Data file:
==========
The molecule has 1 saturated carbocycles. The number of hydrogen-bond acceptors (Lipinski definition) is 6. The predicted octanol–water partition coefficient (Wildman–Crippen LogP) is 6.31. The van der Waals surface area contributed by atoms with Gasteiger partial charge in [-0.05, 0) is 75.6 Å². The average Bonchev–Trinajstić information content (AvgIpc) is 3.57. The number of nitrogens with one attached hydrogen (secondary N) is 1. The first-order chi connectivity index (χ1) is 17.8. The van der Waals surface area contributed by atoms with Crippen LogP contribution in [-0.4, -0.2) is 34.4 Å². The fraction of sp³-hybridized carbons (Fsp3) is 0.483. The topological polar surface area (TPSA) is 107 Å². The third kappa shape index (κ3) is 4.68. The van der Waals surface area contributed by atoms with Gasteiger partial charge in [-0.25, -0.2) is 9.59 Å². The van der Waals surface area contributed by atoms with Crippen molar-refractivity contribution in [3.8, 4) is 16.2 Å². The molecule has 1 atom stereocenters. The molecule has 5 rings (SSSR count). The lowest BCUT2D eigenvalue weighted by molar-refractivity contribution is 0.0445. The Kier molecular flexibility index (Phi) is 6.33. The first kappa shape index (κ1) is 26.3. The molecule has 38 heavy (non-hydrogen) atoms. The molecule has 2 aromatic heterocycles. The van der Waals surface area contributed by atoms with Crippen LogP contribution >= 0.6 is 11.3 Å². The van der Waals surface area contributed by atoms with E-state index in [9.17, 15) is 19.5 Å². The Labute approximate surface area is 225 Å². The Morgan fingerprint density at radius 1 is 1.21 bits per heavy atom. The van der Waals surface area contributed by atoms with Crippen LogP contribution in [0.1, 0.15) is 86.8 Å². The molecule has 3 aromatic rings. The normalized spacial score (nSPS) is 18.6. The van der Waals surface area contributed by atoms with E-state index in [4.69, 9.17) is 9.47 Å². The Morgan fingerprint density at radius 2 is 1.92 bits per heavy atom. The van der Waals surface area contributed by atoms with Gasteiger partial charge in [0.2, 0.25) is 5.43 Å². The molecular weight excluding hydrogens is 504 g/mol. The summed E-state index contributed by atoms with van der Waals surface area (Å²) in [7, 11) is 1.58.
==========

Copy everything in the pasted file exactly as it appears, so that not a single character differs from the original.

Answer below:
The molecule has 1 saturated carbocycles. The number of hydrogen-bond acceptors (Lipinski definition) is 6. The predicted octanol–water partition coefficient (Wildman–Crippen LogP) is 6.31. The van der Waals surface area contributed by atoms with Gasteiger partial charge in [-0.05, 0) is 75.6 Å². The average Bonchev–Trinajstić information content (AvgIpc) is 3.57. The number of nitrogens with one attached hydrogen (secondary N) is 1. The first-order chi connectivity index (χ1) is 17.8. The van der Waals surface area contributed by atoms with Crippen LogP contribution in [-0.4, -0.2) is 34.4 Å². The fraction of sp³-hybridized carbons (Fsp3) is 0.483. The topological polar surface area (TPSA) is 107 Å². The third kappa shape index (κ3) is 4.68. The van der Waals surface area contributed by atoms with Gasteiger partial charge in [-0.25, -0.2) is 9.59 Å². The van der Waals surface area contributed by atoms with Crippen molar-refractivity contribution in [3.8, 4) is 16.2 Å². The molecule has 1 atom stereocenters. The molecule has 5 rings (SSSR count). The lowest BCUT2D eigenvalue weighted by molar-refractivity contribution is 0.0445. The Kier molecular flexibility index (Phi) is 6.33. The first kappa shape index (κ1) is 26.3. The molecule has 38 heavy (non-hydrogen) atoms. The molecule has 2 aromatic heterocycles. The van der Waals surface area contributed by atoms with Crippen LogP contribution >= 0.6 is 11.3 Å². The van der Waals surface area contributed by atoms with E-state index in [9.17, 15) is 19.5 Å². The Labute approximate surface area is 225 Å². The Morgan fingerprint density at radius 1 is 1.21 bits per heavy atom. The van der Waals surface area contributed by atoms with Crippen LogP contribution in [0.1, 0.15) is 86.8 Å². The molecule has 3 aromatic rings. The normalized spacial score (nSPS) is 18.6. The van der Waals surface area contributed by atoms with E-state index in [4.69, 9.17) is 9.47 Å². The Morgan fingerprint density at radius 2 is 1.92 bits per heavy atom. The van der Waals surface area contributed by atoms with Gasteiger partial charge in [0.2, 0.25) is 5.43 Å². The molecular weight excluding hydrogens is 504 g/mol. The summed E-state index contributed by atoms with van der Waals surface area (Å²) in [7, 11) is 1.58.